Perfect post for a Monday, no?
In Jon Acuff‘s book Quitter, recently gifted to me by my sweet husband, he writes about the “I’m, But” generation. Those in this generation are called as such because they respond to the question, “What do you do?” with something along the lines of:
“I’m a retail manager, but I want to be a youth pastor.”
“I’m a childcare owner, but I want to be a professional musician.”
“I’m a marketing coordinator, but I want to be a stay-at-home mom and author.” (Sound like someone you know? HINT: It’s me.)
In this economy, we can’t afford to be picky. A lot of us are suffering through less-than-fulfilling day jobs with the hopes of someday breaking those chains and pursuing our dream jobs. Now, I know better than to blog about hating my job, lest I get fired. However, it’s completely true that I’m not currently pursuing my dream job (stay-at-home mom and author) at this juncture. Being the wife of a children’s pastor with a relatively meager salary, I don’t anticipate this changing anytime soon and that reality can be quite demoralizing at times.
So, if you’re in the same boat as me, here are some tips for you.
1. give yourself constant reminders about why you’re doing this.
At my current job, I have my desktop background set to a picture of my son’s ultrasound. I also have the physical copies on my desk and I make a point to thumb through them at least once a day. I do this to remind myself that I’m here in order to be able to afford to take care of him and give him all the things he needs (food, shelter, health insurance, a sane mother who isn’t drowning in guilt over not being employed.) Maybe for you it’s your friends, and having this job gives you the money you need to spend time with them; put a picture of you and your friends on your desk. Maybe it’s your next career move, and your current job is just a stepping stone to get there; write out the job title you’re going for on a small piece of paper and tape it to your keyboard so you see it everyday.
2. pieces of flair!
Joanna from Office Space was required to wear pieces of flair and (naturally) hated it. But I’d encourage you to put some flair up around your work space. If your job makes you miserable, you can at least liven up your cubicle to soften the blow a little bit (if you’re allowed to decorate, that is. If you’re not, well, you work in hell and I sincerely apologize. Please skip ahead.) Decorate your work space with things that make you smile. My cubicle, for instance, is adorned with such gems as a vase full of dried roses (once very much alive) from my husband, a piece of art I created with a bunch of bible verses about peace, pictures of my friends and husband, cards I’ve received from friends and coworkers, and even some stuffed animals.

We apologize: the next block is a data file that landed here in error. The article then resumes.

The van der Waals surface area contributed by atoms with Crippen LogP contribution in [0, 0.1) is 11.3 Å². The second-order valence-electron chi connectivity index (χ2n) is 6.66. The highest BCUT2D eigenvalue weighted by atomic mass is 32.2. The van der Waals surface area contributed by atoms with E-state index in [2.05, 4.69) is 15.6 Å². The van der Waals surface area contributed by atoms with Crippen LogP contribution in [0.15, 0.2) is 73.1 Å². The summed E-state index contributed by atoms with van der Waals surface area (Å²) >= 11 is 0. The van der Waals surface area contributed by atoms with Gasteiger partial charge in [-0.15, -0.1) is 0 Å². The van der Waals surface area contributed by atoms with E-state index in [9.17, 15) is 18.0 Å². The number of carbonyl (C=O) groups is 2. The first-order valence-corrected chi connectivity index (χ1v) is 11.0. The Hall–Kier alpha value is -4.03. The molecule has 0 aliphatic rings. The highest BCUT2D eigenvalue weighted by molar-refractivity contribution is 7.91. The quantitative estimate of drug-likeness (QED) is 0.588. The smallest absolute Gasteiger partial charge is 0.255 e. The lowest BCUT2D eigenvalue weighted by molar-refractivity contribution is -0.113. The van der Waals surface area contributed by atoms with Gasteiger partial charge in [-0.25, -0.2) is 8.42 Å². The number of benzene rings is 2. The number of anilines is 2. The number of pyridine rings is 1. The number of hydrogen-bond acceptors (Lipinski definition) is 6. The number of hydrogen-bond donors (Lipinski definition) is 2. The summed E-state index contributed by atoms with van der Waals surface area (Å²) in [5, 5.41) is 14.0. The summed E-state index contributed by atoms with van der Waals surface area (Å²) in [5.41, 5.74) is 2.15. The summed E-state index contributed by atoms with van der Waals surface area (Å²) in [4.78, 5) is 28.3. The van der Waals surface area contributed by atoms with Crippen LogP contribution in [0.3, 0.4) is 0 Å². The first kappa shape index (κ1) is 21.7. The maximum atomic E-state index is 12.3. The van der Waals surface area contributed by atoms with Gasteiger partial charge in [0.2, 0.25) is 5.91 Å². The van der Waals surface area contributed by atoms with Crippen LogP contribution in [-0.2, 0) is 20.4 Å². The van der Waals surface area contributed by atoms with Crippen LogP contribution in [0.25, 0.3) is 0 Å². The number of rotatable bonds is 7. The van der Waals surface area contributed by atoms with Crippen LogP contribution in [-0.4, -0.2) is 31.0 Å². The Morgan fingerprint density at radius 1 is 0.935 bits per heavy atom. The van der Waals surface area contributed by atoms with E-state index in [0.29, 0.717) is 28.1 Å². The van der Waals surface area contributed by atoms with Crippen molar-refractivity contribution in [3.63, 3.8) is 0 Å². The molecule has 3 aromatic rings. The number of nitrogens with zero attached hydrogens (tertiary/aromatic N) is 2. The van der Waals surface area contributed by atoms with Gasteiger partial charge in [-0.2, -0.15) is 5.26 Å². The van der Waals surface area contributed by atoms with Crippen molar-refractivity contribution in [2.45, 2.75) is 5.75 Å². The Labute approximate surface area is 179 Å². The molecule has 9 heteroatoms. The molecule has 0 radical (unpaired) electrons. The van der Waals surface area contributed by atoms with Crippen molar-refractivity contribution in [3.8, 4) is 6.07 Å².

3. take breaks.
If you can, take 15 minute breaks to get out of the office and go for a walk to clear your head. You’ll stretch your legs and burn some calories and get some endorphins going. And you know what endorphins do, right? That’s right! They make you happy!
4. see friends on your lunch break.
Even if you’re poor like me and can’t afford to go out to lunch, bring your lunch and eat it at work and then spend your lunch hour catching up with a friend. Before Ashley moved, she lived right around the corner from my work and I loved to meet up with her and Kylin at a nearby lake or fro-yo joint to spend an hour laughing with someone who makes me happy. Seeing friends during the day gives you a little more pep in your step for the second half of your work day.
5. remember that nothing is permanent — not even this job — and that you’re not the only one who has ever felt this way.
I have to constantly remind myself that a) my current situation is not my forever situation and b) I’m not the first person in to utter the words, “I’m … but…” But these things are completely true. When my alarm went off this morning, I got out of bed and I thought to myself, This is not forever. And I felt just a little bit better.
I know that these tips aren’t exactly rocket science. However, they do require a certain level of intentionality that doesn’t necessarily come easily. As natural as it is for me to shut off my alarm in the morning and scream, No, I don’t wanna! I wanna stay at home, rub my baby in my belly, and write all day! That doesn’t help me get any closer to my goal. Furthermore, it doesn’t make my time at my day job any more enjoyable. Instead, following through with these five (relatively simple) steps helps me out just enough to make it through to 5pm when I’m free to actively pursue avenues that could lead me toward my dream job.
What about you? Are you part of the “I’m, But” generation, too?